What's the best way to differentiate between two fans?

Control: management of fans, temp/rpm monitoring via soft/hardware

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Silent but deadly
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What's the best way to differentiate between two fans?

Post by Silent but deadly » Thu Apr 23, 2015 1:39 pm

I'm in the process of refining my first low noise oriented computer. At the moment, the two most noticeable noise sources are the CPU heatsink fan and my case fans. The heatsink is a Scythe Kotetsu with the stock fan. My case fans are Noiseblocker NB eLoop B12-2's. I have two B12-2's in the front of the case and one at the back as an exhaust.

At the lowest RPM settings for the stock Scythe fan and the B12-2's, they each exhibit undesirable noise qualities. The Scythe clicks all through the acceptable RPM range... I believe it also clicks at higher RPM's but by that point, the clicking is drowned out by the rest of the noise produced by the fan. The B12-2's produce what I can best describe as an electrical noise at low RPM's... it's similar to a fluorescent light but not as loud. In the same way that the Kotetsu fan click is barely audible, the "electrical buzz" from the B12-2's is very quiet but noticeable to an obsessive such as myself.

In a quest to see just how quiet I could get my PC, I tried some other fans I had laying around. That's where things got a little complicated. I tried replacing one of the B12-2's with a 1850rpm Scythe Gentle Typhoon. I wasn't expecting much due to the GT's higher RPM rating. I ran the B12-2 at it's lowest speed and matched said speed with the Scythe GT. To my surprise, the GT is not only quieter than the B12-2 but it can also run at much lower RPM's (roughly 300rpm, half of the B12-2's minimum), it feels like it has better airflow according to the palm of my hand and to cap it off; it's quieter too! Even at it's lowest RPM of just under 300rpm (I'll add exact numbers tomorrow), there are no annoying clicks or strange noises and the airflow, whilst weak, still feels pretty good considering the low RPM.

So where do I go from here? The GT seams better in every way but surely it's too good to be true. How can I test the difference between the two different fans? Would replacing the heatsink fan with the two case fans, first one and then the other and then running a benchmark be the best way to differentiate between the two?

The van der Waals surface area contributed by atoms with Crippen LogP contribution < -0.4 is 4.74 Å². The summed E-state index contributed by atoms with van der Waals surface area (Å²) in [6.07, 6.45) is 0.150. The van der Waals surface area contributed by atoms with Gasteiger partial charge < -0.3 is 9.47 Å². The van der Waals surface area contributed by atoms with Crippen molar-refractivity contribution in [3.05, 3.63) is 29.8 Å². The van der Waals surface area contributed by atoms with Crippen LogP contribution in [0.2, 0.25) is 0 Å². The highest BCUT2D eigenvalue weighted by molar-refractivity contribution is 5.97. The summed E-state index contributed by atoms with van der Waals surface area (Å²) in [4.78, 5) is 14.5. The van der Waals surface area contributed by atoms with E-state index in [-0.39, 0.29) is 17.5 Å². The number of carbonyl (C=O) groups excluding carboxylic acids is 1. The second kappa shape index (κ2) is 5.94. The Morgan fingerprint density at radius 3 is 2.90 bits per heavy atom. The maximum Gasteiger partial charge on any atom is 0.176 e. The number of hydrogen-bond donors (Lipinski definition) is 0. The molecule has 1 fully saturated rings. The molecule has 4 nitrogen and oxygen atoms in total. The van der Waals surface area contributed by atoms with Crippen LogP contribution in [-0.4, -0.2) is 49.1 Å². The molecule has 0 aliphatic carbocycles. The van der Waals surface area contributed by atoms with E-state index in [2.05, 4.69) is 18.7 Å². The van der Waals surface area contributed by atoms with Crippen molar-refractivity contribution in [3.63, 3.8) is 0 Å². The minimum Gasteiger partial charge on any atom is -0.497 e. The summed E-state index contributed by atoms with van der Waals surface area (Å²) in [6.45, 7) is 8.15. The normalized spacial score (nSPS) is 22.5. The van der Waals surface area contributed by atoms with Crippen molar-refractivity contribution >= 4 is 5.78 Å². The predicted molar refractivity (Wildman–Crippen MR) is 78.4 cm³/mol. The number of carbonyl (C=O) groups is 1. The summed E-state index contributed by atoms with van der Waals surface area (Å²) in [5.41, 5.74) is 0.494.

NeilBlanchard
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Re: What's the best way to differentiate between two fans?

Post by NeilBlanchard » Fri Apr 24, 2015 5:12 am

This is where subjective judgement is the most important thing - if you are not bothered by the noise of the Gentle Typhoon, and it has good temperatures, then go with it.
Sincerely, Neil
http://neilblanchard.blogspot.com/

Silent but deadly
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Re: What's the best way to differentiate between two fans?

Post by Silent but deadly » Fri Apr 24, 2015 5:35 pm

NeilBlanchard wrote:This is where subjective judgement is the most important thing - if you are not bothered by the noise of the Gentle Typhoon, and it has good temperatures, then go with it.
I'm going to do some more extensive testing tomorrow and report back... I'm just unsure what the best testing methodology is to differentiate between the fans.

In regards to the sound being subjective. Whilst I absolutely agree that sound quality is subjective, the sound of the GT's impressed me so much compared to the B12-2's that I'm tempted to say that it's not a subjective matter, it's a fact that they sound better... I'm not gonna say that though. I will say though that when I tested the GT's in the middle of the day, I couldn't detect any annoying noise characteristics, just a very gentle, smooth woosh of air. I wish I could afford to donate them to SPCR but I haven't got much to spare at the moment and Scythe have stopped making them.

On another topic, I've just had a look at your blog and it looks like theirs some pretty interesting stuff their. I look forward to reading some of it when I'm not quite as busy. I use Sketchup a fair bit and when I saw the picture of the gorgeous Britten bike, I knew that it was worth leaving a tab open for later.